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A look inside the world of rapidly renewable materials. 

Bamboo, the perfect partner for biophilic design!

Updated: Mar 18

Human are born with a closeness to nature, such as the sound of a crackling campfire, the fresh smell of soil after a rain, the affection for plants and animals...... However, with the accelerated pace of urbanization, it seems that we are getting farther and farther away from nature. After realized this, biophilic design becomes a new trend in architecture, and bamboo as a natural material has a unique advantage in such designing trend.

Kempegowda International Airport Bengaluru © Ar. Ekansh Goel/Studio Recall

What's Biophilic Design?

The term "biophilia" is an ancient Greek word and means "love of living things". It was first used by psychologist Eric Fromm in 1964, and then promoted by biologist Edward O Wilson in the 1980s, when he realized that urbanization had led to a disconnect between people and nature, and hoped to evoke human link with nature again. Although the concept of 'biophilia' is still relatively new to the public, it is becoming an emerging trend in architecture and interior design, where we can see many new natural materials and buildings incorporating biophilic design elements.

Six Square House © Alan Tansay

Benefits of Biophilic Design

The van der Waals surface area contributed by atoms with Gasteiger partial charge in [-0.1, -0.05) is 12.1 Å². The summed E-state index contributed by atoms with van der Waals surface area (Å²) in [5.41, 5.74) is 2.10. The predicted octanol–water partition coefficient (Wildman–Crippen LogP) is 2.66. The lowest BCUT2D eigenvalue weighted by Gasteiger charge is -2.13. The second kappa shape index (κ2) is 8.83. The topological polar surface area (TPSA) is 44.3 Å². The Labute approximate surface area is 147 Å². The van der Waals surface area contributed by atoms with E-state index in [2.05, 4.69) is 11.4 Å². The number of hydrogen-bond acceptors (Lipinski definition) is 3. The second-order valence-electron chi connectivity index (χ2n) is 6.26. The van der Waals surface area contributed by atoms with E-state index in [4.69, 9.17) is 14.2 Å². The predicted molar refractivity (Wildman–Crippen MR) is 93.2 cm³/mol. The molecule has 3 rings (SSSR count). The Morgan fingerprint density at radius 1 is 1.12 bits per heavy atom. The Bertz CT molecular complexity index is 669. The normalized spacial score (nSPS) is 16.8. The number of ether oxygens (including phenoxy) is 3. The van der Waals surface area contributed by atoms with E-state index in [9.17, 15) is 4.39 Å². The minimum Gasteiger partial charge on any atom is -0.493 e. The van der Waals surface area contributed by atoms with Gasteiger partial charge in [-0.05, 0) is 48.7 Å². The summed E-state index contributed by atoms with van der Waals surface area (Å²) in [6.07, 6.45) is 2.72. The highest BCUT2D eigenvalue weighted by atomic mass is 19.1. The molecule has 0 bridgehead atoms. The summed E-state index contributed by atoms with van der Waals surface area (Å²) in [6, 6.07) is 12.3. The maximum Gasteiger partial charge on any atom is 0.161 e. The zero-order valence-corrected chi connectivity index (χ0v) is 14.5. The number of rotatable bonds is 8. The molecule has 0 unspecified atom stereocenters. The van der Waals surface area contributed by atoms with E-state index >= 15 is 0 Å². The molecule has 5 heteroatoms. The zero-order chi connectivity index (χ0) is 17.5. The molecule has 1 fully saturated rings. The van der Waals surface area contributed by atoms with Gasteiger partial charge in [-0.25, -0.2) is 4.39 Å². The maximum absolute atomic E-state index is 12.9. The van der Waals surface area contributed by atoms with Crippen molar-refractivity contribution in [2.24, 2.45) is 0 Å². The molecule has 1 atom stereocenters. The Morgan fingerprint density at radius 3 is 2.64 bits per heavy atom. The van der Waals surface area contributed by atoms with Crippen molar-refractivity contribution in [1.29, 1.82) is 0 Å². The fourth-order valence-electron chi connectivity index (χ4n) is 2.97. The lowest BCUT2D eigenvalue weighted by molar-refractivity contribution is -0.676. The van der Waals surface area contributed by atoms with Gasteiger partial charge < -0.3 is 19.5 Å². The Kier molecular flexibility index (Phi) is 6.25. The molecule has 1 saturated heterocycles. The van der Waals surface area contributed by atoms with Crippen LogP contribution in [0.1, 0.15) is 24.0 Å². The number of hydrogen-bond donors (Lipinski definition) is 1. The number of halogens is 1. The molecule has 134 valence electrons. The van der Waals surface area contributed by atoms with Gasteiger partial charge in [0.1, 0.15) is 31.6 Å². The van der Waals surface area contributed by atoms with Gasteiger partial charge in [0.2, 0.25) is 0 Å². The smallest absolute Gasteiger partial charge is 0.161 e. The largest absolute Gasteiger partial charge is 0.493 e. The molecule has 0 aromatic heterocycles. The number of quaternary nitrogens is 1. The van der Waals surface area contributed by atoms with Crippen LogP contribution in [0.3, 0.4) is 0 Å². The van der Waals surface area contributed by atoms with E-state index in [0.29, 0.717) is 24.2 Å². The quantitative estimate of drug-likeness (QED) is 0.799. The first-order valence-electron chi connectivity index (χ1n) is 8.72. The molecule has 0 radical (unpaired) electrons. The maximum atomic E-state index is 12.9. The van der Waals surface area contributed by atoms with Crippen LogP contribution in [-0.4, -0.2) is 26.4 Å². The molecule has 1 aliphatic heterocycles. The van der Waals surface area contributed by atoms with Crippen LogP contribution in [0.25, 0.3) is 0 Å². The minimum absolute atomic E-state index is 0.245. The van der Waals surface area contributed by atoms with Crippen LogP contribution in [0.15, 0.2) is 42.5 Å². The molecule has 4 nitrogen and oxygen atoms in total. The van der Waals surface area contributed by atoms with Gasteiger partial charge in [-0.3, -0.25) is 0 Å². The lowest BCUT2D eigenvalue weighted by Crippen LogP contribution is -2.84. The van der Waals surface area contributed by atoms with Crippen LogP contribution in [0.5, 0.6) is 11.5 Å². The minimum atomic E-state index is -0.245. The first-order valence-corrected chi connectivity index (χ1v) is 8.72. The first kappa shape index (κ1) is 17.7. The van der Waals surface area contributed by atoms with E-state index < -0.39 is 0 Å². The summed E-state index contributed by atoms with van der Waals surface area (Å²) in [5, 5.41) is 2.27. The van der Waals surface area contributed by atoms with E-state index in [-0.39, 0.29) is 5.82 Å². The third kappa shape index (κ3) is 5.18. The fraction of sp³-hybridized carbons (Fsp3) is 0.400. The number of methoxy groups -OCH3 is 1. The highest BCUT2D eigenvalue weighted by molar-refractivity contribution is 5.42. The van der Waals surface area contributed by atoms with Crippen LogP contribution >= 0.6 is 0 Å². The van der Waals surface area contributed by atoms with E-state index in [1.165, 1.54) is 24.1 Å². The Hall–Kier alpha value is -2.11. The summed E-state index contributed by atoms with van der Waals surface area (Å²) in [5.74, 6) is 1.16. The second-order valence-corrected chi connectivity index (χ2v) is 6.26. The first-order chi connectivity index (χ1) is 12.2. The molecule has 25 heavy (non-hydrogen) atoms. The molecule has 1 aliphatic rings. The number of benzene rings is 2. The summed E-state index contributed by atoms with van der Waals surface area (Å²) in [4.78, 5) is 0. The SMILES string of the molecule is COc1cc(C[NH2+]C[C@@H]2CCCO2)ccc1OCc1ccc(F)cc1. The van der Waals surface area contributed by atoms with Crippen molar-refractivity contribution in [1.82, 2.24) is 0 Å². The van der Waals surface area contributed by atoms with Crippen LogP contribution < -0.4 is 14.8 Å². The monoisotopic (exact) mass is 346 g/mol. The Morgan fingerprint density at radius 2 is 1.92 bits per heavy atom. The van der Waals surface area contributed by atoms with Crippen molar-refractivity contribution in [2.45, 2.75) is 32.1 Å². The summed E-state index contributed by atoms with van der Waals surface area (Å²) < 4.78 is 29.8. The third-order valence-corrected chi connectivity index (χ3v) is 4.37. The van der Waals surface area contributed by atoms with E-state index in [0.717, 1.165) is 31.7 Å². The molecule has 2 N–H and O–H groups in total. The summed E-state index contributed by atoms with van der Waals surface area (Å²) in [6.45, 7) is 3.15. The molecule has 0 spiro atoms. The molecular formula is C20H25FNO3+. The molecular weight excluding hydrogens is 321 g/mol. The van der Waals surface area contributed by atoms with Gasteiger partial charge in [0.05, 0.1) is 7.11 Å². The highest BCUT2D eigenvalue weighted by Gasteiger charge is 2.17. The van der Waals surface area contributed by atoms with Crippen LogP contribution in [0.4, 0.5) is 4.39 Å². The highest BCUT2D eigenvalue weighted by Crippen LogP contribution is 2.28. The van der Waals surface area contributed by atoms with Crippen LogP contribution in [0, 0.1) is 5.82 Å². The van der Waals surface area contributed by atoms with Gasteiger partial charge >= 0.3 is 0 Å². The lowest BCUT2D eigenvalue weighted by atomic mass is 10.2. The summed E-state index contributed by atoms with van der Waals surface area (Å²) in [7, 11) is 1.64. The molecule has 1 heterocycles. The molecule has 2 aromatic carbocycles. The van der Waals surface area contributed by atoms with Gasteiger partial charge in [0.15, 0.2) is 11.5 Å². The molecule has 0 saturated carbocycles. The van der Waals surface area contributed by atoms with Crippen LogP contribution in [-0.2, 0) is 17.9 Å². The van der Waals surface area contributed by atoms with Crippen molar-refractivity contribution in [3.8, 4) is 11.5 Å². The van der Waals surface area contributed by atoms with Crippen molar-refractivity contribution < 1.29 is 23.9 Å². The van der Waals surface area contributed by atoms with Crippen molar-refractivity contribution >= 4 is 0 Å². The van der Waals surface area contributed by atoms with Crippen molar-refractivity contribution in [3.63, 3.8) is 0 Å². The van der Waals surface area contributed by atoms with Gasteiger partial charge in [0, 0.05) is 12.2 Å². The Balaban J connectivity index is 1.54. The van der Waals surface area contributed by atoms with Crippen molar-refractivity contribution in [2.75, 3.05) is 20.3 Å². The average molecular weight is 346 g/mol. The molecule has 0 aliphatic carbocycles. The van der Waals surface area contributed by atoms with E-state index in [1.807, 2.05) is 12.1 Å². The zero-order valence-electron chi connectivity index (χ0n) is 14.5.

● Architectural Aesthetics

Biophilic design makes extensive use of natural elements, such as bamboo and wood, plants, water, and natural light, while breaking down the boundaries between indoors and outdoors to create a comfortable and relaxing visual experience and demonstrate architectural aesthetics.

Wyndham Clubhouse © Trieu Chien

Physical and Mental Health

Biophilic design is beneficial to both physical and mental health.

Roger Ulrich’s shows that plants and natural environment have a positive effect on physical health, which calms the heart rate and lowers blood pressure. Patients recovered faster and required less pain medication in a room with green and natural elements.

Takenaka Clinic © Hiroshi Tanigawa

In terms of mental health, Ulrich’ssuggests that interaction with nature can relieve psychological stress, proote positive emotions and enhance a perception of well-being.

EuroCampus © altPlus

Due to the benefits, biophilic design has become a core component of building verification systems like the Living Building Challenge (LBC).

Economic Values

Because biophilic design buildings are both aesthetically pleasing and beneficial to people's health, commercial buildings find that natural and comfortable environments attract more customers and have a positive impact on profits. In an economic study on biophilic design, consumers who participated in the survey indicated that they would prefer to pay up to 25% more for the same item in an environment where biological materials, plants, and natural elements can be seen.

That sales could boost by 15-20%. More companies’ choosing biophilic design is not only a sustainable corporate responsibility and commitment, but also a very practical economic choice.

Fuzhou Starbucks © altPlus